Whether you’re changing out your HVAC, lighting, or performing tenant improvements, building decisions or ownership approval usually boil down to budget. Financial constraints are often the limiting factor when retrofitting systems or equipment. Sometimes facility upgrades can be justified with utility rebates, tax credits, discounts, or other monetary incentives to make your budget work. While this is effective, oftentimes the most impactful energy-saving projects are also capital-intensive which can overextend your resources.
One of the most effective ways to quantify the real value of an upgrade is to take inventory of all tangible benefits and translate them into cost savings. Energy savings, while important, affects only a small portion of a building’s total operating costs. Rent, taxes, vacancy, turnover, and maintenance are just some of the costs that can be significantly greater than the monthly utility bill.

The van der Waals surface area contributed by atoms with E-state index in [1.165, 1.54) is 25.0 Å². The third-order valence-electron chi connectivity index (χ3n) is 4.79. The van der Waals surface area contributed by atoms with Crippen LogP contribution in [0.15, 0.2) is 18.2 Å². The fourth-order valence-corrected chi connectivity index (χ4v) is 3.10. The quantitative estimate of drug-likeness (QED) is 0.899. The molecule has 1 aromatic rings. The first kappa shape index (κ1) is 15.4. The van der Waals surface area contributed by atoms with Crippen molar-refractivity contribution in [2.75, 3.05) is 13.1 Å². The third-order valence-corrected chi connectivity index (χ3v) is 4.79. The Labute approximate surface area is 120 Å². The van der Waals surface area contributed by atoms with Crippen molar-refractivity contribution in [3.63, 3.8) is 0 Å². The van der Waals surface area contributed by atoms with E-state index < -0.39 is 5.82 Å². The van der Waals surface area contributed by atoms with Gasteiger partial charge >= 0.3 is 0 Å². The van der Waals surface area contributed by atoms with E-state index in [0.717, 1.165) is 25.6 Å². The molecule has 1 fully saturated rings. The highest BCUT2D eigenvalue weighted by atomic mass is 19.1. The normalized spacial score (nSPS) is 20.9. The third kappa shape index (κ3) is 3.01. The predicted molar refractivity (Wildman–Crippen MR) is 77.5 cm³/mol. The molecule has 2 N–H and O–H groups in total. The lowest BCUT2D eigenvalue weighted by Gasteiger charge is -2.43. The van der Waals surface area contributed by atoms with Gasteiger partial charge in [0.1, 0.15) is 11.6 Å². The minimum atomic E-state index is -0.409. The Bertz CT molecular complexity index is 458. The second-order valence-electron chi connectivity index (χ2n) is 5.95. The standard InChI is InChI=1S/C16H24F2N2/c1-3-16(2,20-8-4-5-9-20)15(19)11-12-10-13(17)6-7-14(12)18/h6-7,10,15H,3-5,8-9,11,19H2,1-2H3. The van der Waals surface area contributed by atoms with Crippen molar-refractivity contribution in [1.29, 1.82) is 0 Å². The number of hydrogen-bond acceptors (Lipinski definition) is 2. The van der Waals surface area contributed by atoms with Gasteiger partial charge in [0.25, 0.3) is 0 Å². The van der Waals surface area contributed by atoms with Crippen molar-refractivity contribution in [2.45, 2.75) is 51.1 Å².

So how do you translate these non-energy benefits into tangible cost savings?
One example, upgrading HVAC and lighting can dramatically improve employee productivity and morale. But how does this translate into cost savings? For example, if a company with a monthly revenue of $1 Million sees a 1% increase in productivity, then they will have a non-energy benefit equivalent of $10,000 per month! Other upgrades to improve employee comfort such as additional insulation, improved task lighting, and energy efficient office equipment improve the quality of the work environment which can attract more talent.
These metrics can be a great way to justify the additional financial outlay of upgrading your building’s systems to be more energy efficient. The savings will be seen far beyond the life of the equipment, as the positive impacts are revealed within your routine work practices and culture. For more information on how to translate non-energy benefits into monetary savings, reach out to one of our skilled energy associates at ERI.